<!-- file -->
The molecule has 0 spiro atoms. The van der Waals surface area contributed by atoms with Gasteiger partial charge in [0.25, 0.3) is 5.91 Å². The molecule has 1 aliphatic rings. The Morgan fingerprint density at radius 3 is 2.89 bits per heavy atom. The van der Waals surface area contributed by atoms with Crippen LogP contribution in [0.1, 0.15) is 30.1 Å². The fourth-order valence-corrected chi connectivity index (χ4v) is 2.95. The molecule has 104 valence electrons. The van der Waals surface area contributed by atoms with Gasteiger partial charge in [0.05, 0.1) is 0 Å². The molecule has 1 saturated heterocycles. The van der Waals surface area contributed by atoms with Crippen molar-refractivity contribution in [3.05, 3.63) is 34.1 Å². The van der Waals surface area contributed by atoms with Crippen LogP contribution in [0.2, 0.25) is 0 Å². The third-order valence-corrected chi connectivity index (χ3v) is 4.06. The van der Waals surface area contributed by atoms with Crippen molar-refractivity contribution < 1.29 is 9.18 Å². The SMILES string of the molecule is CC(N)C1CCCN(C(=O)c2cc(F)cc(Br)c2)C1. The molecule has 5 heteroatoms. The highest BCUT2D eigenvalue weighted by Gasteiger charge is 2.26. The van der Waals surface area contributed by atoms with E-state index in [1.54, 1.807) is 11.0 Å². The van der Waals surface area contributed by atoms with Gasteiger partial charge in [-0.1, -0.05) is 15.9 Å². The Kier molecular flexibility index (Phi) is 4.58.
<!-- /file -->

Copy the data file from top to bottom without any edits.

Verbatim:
The molecule has 0 spiro atoms. The van der Waals surface area contributed by atoms with Gasteiger partial charge in [0.25, 0.3) is 5.91 Å². The molecule has 1 aliphatic rings. The Morgan fingerprint density at radius 3 is 2.89 bits per heavy atom. The van der Waals surface area contributed by atoms with Crippen LogP contribution in [0.1, 0.15) is 30.1 Å². The fourth-order valence-corrected chi connectivity index (χ4v) is 2.95. The molecule has 104 valence electrons. The van der Waals surface area contributed by atoms with Gasteiger partial charge in [0.05, 0.1) is 0 Å². The molecule has 1 saturated heterocycles. The van der Waals surface area contributed by atoms with Crippen molar-refractivity contribution in [3.05, 3.63) is 34.1 Å². The van der Waals surface area contributed by atoms with Crippen LogP contribution in [0.2, 0.25) is 0 Å². The third-order valence-corrected chi connectivity index (χ3v) is 4.06. The van der Waals surface area contributed by atoms with Crippen molar-refractivity contribution < 1.29 is 9.18 Å². The SMILES string of the molecule is CC(N)C1CCCN(C(=O)c2cc(F)cc(Br)c2)C1. The molecule has 5 heteroatoms. The highest BCUT2D eigenvalue weighted by Gasteiger charge is 2.26. The van der Waals surface area contributed by atoms with E-state index in [1.54, 1.807) is 11.0 Å². The van der Waals surface area contributed by atoms with Gasteiger partial charge in [-0.1, -0.05) is 15.9 Å². The Kier molecular flexibility index (Phi) is 4.58.